• Loan or payoff verification statements.
  • Proof of employment (W-2 form, recent pay stubs, tax returns).
  • Proof of residency.
  • Proof of graduation.
  • Government-issued ID.

Finally, you must agree to let the lender do a hard credit pull to confirm your interest rate. You’ll also have the option to add a co-signer, which could help you qualify for a lower rate.

6. Sign the Relevant Documents

If you’re approved, you’ll need to sign some final paperwork to accept the loan. A three-day rescission period begins once you sign the loan’s final disclosure document. During that time, you can cancel the refinance loan if you change your mind.

If you’re denied, the lender will let you know the reason why. If it’s because you have bad credit, you may be able to qualify by adding a co-signer, or you may need a lower debt-to-income ratio to qualify.

7. Wait for the Loan Payoff

After the rescission period ends, your new lender will pay off your existing lender or servicer. Going forward, you’ll make monthly payments to your new refinance lender.

Keep making payments to your existing lender or servicer until you get confirmation that the process is complete. If you end up overpaying, you’ll get a refund.

When Is the Best Time to Refinance Student Loans?

Many lenders require a degree to refinance, so it’s best to wait until you graduate. Some lenders have more flexible degree requirements, but they may want to see a history of on-time student loan payment for a specific period of time (for example, 12 months) first. You also usually need to be out of school before refinancing, with a few exceptions.

If you don’t yet meet the credit and income requirements but you want to refinance anyway, it’s possible to use a co-signer. Due to the risk to their credit score the co-signer takes on, though, it’s ideal to wait to refinance until you have the financial profile to be eligible as the sole borrower. You can take the time to improve your credit score and refinance later on.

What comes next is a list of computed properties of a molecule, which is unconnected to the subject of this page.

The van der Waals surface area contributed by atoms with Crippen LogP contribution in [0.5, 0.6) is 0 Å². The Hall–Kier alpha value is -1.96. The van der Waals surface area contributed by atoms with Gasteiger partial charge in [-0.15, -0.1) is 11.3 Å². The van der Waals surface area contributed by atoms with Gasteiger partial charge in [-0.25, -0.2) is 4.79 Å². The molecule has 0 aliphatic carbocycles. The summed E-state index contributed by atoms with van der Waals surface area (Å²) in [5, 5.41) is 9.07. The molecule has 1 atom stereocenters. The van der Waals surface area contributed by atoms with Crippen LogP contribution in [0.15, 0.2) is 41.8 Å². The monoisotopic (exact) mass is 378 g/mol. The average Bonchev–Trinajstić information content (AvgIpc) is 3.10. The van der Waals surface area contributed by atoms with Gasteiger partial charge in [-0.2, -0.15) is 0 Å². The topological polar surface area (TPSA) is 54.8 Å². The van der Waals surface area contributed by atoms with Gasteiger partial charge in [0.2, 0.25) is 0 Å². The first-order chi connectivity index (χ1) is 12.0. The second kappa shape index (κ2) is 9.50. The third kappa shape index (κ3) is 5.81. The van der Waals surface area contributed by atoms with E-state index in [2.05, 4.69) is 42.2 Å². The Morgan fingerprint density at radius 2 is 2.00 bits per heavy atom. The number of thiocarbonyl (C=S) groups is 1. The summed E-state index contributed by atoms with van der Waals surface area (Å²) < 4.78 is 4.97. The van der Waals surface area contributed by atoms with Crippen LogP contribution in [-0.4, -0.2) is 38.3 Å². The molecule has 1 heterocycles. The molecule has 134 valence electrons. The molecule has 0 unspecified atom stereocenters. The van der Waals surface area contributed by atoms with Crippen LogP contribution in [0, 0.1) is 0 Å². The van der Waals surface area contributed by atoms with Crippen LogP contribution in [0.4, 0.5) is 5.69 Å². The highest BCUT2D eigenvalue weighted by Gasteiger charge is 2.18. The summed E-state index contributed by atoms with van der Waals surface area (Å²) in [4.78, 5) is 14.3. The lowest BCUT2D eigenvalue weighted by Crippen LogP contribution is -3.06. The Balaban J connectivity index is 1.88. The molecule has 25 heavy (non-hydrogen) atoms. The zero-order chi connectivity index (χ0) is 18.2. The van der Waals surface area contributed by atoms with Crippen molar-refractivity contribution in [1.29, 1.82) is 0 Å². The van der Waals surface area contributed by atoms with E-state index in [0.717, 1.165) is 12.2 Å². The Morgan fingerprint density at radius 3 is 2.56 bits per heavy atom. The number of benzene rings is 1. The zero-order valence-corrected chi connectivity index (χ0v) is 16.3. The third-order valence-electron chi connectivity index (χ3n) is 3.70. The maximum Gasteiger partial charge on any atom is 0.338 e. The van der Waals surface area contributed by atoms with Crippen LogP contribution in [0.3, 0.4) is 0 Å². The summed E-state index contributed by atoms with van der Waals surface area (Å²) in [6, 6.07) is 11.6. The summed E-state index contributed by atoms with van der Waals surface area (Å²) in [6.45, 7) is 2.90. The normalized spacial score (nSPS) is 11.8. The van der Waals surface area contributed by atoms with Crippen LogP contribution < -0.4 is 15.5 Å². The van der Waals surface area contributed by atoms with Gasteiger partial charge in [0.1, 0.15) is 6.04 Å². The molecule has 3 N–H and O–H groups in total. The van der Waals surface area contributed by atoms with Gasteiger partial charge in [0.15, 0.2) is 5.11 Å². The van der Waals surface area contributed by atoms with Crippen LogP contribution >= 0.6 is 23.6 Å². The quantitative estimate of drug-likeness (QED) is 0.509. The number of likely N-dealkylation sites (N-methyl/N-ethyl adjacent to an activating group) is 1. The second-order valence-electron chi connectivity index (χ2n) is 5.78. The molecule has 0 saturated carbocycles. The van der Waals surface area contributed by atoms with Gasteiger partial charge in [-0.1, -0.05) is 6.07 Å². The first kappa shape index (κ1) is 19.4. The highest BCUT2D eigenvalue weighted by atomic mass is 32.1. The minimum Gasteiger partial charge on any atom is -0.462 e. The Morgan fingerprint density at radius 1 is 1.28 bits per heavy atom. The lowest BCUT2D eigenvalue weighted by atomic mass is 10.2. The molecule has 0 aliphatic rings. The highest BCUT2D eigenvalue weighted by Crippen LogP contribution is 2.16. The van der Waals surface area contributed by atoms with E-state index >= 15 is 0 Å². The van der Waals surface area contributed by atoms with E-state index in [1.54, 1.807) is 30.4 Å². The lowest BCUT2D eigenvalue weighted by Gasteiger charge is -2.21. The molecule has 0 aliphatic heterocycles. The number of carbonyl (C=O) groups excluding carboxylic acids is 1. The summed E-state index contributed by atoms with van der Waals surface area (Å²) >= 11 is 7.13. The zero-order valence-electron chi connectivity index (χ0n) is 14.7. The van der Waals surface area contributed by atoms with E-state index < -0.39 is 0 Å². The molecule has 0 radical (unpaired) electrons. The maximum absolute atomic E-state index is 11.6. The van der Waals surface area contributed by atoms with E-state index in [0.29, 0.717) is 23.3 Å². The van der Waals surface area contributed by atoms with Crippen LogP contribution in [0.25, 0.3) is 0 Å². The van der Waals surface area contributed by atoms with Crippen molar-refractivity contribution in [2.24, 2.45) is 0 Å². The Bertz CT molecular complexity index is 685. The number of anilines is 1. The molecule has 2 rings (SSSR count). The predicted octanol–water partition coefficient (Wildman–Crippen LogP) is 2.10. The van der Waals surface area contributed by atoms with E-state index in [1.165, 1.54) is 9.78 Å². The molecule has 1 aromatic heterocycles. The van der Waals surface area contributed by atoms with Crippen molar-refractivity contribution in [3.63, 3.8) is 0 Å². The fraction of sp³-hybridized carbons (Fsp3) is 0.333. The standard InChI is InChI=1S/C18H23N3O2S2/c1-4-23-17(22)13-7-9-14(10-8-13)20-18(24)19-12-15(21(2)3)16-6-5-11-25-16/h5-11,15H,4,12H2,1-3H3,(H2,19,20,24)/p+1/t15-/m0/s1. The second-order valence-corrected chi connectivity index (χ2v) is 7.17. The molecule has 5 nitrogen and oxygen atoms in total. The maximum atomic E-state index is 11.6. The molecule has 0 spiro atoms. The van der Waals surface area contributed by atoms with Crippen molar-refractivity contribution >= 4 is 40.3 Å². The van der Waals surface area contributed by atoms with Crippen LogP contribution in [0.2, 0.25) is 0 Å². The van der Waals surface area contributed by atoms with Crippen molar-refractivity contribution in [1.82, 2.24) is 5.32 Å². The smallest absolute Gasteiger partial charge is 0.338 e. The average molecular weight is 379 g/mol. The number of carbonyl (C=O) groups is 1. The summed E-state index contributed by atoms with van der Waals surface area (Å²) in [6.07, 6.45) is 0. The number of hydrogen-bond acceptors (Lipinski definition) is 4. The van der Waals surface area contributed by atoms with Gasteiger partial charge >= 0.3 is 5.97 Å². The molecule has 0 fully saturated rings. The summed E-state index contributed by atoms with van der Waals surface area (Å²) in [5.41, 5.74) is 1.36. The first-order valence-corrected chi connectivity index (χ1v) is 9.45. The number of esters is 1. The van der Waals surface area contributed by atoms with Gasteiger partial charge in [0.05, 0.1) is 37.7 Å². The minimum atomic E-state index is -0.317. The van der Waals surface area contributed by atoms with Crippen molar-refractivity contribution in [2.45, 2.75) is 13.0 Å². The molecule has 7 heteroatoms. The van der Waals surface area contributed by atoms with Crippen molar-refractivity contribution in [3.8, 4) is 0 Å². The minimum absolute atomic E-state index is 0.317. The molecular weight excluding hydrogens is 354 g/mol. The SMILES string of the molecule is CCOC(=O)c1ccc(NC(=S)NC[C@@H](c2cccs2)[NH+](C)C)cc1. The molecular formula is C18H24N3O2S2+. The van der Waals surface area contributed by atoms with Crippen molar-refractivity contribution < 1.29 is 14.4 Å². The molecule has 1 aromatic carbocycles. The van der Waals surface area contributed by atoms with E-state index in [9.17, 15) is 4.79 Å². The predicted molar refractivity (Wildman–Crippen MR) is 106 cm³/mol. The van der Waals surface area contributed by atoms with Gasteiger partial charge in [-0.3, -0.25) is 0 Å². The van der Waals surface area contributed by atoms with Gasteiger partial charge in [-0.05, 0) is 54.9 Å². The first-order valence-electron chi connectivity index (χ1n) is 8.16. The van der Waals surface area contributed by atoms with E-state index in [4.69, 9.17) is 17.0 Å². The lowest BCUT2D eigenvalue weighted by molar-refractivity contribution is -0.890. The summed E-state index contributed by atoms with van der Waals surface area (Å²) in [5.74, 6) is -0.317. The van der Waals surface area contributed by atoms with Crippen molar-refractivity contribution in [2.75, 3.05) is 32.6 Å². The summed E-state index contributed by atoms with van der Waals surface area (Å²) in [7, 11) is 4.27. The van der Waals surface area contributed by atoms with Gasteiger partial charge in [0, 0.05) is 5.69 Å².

Student Loan Consolidation vs. Student Loan Refinancing

Student loan consolidationStudent loan refinancing
What does it do?Combines multiple federal loans into one federal loan.Combines private and/or federal loans into one private loan.
Which loans can I combine?Federal loans only.Private and/or federal loans.
Can I lower my rates?No.Yes.
Can I save money?No. Consolidation may lower your payments by extending the loan term, but your interest amount will increase.Yes.
Can I access federal loan protections, repayment options and forgiveness programs?Yes.No.
Will I pay just one monthly bill?Yes.Yes.

Best Student Loan Refinance

1. Credible: Best Refinancing Marketplace

Before refinancing your student loans, it’s wise to get rate quotes from several different lenders to ensure you get the best terms. While you can do that manually on your own, there’s a simpler way: you can go through a refinancing marketplace.

With Credible, you submit your information just once and get quotes from multiple lenders, without affecting your credit score. You can compare interest rates and loan terms from up to ten top lenders and choose the best one for your needs. Once you choose a loan, you can complete your application online. You can use Credible to get quotes to refinance federal loan, private loans, and even Parent PLUS Loans.

Credible offers a best rate guarantee. If, after receiving prequalified options for student loan refinancing, you receive an offer for a better rate from a lender not on the Credible website and refinance with that lender at a lower rate, you’ll get a $200 Best Rate Reward.

The service is completely free to use. Instead of charging users fees, Credible makes money through referral commissions if you for a loan through its website.

2. RISLA: Best Overall

The Rhode Island Student Loan Authority (RISLA) stands out from other student loan refinancing lenders because of its competitive rates and the substantial benefits it offers to borrowers.

Despite RISLA’s name, borrowers can refinance student loans used to attend colleges nationwide. You can refinance between $7,500 and $250,000. All refinancing loans have fixed interest rates, and, as of Oct. 22, 2020, the lender offers the following interest rates: Fixed rates: 3.49% to 7.69% (including 0.25% autopay discount)


RISLA’s student loan refinancing program has a wide range of benefits that go beyond what you typically expect from private lenders. Its protections include:

Income-based repayment: If you can’t afford your payments, you may qualify for RISLA’s income-based repayment (IBR) plan. With this option, RISLA will base your monthly payment on your income and family size, potentially reducing your payments.

Total and permanent disability: Private lenders typically don’t offer loan discharges in the case of disability; RISLA is an exception. If you are unable to work because of a physical or mental impairment, you may qualify for total and permanent disability discharge. If eligible, your loan balance will be forgiven upon submission of medical documentation.